Public Health England: compelling evidence on e-cigarette prescriptions for NHS patients
Hospitals should sell e-cigarettes to patients and switch smoking shelters to vaping lounges, Public Health England (PHE) has said
Patients should be allowed to vape in private rooms and purchase e-cigarette devices in hospital shops, PHE said.
Meanwhile, government officials should help manufacturers licence e-cigarettes as medical quitting aids, it suggested. Such a move would allow GPs to prescribe the devices to their patients who are trying to stop smoking.
The calls come after PHE published its latest independent review into the evidence surrounding e-cigarettes.
E-cigarettes could be contributing to 20,000 new quits each year, the review estimates.
But the number of people using the products has 'plateaued' and now stands at just under three million people in the UK.
The review was conducted by experts from King's College London and the UK Centre for Tobacco and Alcohol Studies, the University of Stirling and Cancer Research UK.
One reason behind the stall in uptake could be misconceptions about the levels of harm linked to the devices, the team found.
Researchers found that thousands of smokers 'incorrectly' believe that vaping is as harmful as smoking and two in five smokers had not even tried an e-cigarette.
5% less risk
In a linked editorial, published in The Lancet, experts from PHE said: 'Although not without risk, the overall risk of harm is estimated at less than 5% of that from smoking tobacco; the risk of cancer has been calculated to be less than 1%.'
Public Health England's recommendations
- Calls for the Medicines and Healthcare products Regulatory Agency to support manufacturers to license the products as medical quit aids so they can be made available on the NHS.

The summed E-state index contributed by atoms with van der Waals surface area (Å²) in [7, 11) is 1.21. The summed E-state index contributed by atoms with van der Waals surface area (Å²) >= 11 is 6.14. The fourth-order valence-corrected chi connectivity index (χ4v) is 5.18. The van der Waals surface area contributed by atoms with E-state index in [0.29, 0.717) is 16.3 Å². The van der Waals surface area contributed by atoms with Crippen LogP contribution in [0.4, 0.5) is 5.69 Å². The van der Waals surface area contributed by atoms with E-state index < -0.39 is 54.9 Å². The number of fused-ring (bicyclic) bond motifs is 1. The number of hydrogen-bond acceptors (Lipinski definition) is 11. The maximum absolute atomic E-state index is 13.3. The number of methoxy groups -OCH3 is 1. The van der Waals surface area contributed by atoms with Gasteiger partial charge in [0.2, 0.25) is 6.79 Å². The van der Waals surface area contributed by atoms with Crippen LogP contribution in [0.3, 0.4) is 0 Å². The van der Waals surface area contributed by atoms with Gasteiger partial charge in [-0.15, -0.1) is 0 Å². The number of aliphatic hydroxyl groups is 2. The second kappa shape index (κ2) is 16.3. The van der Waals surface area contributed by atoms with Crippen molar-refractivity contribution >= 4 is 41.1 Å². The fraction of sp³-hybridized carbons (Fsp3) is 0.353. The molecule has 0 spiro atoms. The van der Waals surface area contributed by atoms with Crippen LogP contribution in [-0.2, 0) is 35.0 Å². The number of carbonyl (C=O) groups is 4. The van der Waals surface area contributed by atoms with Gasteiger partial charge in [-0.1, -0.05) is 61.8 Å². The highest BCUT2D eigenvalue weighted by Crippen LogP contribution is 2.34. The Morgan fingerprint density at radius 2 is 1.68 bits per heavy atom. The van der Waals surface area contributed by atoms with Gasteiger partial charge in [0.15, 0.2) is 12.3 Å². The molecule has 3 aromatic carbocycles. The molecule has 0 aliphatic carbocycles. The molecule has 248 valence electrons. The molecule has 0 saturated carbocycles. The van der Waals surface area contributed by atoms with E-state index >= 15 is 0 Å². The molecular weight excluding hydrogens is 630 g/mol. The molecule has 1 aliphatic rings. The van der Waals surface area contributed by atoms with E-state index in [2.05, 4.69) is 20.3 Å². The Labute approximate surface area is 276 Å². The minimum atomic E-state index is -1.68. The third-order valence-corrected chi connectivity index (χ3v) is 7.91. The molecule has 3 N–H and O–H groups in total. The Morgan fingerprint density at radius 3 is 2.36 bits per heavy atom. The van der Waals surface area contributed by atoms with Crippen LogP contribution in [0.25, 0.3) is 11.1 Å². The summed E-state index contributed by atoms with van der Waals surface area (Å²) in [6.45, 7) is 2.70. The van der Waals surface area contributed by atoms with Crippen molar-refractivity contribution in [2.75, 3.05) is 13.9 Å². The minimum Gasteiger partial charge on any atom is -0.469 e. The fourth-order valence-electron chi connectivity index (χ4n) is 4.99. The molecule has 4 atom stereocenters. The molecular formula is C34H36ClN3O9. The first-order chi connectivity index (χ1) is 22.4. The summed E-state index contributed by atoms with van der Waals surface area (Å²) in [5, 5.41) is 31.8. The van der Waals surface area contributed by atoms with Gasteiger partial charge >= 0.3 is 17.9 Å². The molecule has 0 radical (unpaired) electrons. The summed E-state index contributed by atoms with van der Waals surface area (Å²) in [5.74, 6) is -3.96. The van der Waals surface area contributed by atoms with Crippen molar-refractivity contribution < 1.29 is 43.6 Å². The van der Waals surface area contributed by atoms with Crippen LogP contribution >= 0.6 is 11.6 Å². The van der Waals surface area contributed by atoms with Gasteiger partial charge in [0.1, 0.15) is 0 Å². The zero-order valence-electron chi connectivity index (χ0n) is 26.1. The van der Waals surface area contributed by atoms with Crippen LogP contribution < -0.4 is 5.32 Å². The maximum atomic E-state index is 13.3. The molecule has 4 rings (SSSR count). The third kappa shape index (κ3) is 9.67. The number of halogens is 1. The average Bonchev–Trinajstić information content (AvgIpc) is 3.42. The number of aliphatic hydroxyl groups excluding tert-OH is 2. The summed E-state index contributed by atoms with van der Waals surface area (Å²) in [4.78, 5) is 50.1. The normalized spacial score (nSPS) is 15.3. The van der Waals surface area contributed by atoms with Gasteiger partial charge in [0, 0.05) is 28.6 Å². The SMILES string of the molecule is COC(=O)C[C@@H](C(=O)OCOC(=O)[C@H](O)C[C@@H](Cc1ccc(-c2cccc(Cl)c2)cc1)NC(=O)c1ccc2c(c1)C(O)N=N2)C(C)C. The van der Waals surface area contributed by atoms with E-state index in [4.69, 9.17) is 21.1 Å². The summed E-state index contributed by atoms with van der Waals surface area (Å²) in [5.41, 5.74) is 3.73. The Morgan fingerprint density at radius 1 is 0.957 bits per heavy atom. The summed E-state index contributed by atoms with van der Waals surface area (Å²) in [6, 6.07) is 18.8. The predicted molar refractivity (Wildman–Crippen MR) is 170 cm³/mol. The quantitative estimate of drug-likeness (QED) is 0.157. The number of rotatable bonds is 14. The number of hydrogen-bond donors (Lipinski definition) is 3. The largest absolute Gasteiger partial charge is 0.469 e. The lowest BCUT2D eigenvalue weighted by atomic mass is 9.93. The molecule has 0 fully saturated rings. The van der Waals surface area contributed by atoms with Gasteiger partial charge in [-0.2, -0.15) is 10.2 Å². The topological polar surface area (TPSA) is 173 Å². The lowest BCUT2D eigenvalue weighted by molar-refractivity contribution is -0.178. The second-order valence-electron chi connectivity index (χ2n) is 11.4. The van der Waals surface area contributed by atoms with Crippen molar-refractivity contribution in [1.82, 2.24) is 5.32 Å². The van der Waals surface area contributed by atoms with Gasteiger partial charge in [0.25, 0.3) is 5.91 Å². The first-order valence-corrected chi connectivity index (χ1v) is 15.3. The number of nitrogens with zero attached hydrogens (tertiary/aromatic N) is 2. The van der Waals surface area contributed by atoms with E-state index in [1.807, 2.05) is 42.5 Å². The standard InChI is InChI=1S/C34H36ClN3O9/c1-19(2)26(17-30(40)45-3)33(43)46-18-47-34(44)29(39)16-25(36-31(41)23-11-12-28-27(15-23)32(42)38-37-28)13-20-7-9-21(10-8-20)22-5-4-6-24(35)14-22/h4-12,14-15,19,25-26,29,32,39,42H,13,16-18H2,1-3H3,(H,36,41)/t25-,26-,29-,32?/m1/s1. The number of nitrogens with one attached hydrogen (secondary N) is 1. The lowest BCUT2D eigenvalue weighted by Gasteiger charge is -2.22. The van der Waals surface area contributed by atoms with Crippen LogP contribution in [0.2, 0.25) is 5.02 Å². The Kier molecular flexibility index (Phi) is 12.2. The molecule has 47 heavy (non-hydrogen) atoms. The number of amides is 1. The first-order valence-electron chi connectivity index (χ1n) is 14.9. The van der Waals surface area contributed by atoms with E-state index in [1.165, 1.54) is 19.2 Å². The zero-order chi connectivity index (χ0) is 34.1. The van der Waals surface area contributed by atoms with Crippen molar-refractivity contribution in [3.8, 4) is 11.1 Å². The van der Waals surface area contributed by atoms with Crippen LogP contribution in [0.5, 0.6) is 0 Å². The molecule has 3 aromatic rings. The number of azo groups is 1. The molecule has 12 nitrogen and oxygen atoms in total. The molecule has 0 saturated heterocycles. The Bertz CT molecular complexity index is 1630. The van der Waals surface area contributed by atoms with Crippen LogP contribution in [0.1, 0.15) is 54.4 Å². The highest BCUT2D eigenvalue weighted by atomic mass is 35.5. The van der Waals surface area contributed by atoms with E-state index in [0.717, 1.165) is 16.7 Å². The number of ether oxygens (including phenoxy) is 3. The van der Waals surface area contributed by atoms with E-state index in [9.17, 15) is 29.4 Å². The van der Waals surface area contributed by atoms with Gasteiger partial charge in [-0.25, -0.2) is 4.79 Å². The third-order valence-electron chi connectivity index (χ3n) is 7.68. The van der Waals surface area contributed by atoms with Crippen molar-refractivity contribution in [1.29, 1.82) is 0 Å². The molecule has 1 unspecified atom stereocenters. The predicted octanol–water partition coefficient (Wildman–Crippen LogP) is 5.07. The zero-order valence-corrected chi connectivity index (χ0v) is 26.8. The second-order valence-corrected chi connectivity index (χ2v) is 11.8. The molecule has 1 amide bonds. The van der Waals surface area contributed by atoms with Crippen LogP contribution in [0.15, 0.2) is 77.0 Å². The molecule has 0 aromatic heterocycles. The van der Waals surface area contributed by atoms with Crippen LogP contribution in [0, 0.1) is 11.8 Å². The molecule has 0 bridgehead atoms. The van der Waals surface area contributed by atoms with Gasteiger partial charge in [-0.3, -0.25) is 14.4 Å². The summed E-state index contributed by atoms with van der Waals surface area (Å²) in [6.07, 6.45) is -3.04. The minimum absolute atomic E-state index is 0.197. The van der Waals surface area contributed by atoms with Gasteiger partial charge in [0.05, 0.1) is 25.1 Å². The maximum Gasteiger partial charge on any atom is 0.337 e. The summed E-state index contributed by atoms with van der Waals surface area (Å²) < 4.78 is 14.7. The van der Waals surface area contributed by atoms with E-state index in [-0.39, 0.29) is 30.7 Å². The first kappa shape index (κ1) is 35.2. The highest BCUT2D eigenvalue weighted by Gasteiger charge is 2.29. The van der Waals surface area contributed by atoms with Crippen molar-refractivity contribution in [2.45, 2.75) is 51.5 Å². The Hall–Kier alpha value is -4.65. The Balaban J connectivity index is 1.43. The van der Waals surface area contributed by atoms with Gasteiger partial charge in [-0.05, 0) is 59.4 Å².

- Encourage any smoker to switch to using e-cigarettes.
- Calls for NHS trusts to be 'truly smoke free' and as part of this, ensuring e-cigarettes are for sale in hospital shops.
PHE tobacco control lead Martin Dockrell said: 'There are two parts to being a smoke-free hospital, one is not allowing smoking on the premises, the other is helping every smoker to quit.
'Some hospitals will decide, especially with their longer-term patients or patients who don't have a choice whether they are there or not, where it will be appropriate to have spaces indoors to have spaces where vaping is permitted.'
Mr Dockrell said the strongest case was for psychiatric hospitals where patients have the highest prevalanece of smoking and smoking-related harm.
'Single occupancy rooms are quite common in mental health trusts so that makes it easy for people to vape in a single occupancy room without any annoyance to anybody else,' he said.
Mr Dockrell said it was up to each hospital to make their own policy, but PHE would 'certainly encourage them to make at least some single occupancy rooms where people can vape. Of course smoking is prohibited everywhere'.
He said there was no reason why a hospital should not designate some indoor area where patients and visitors can vape.
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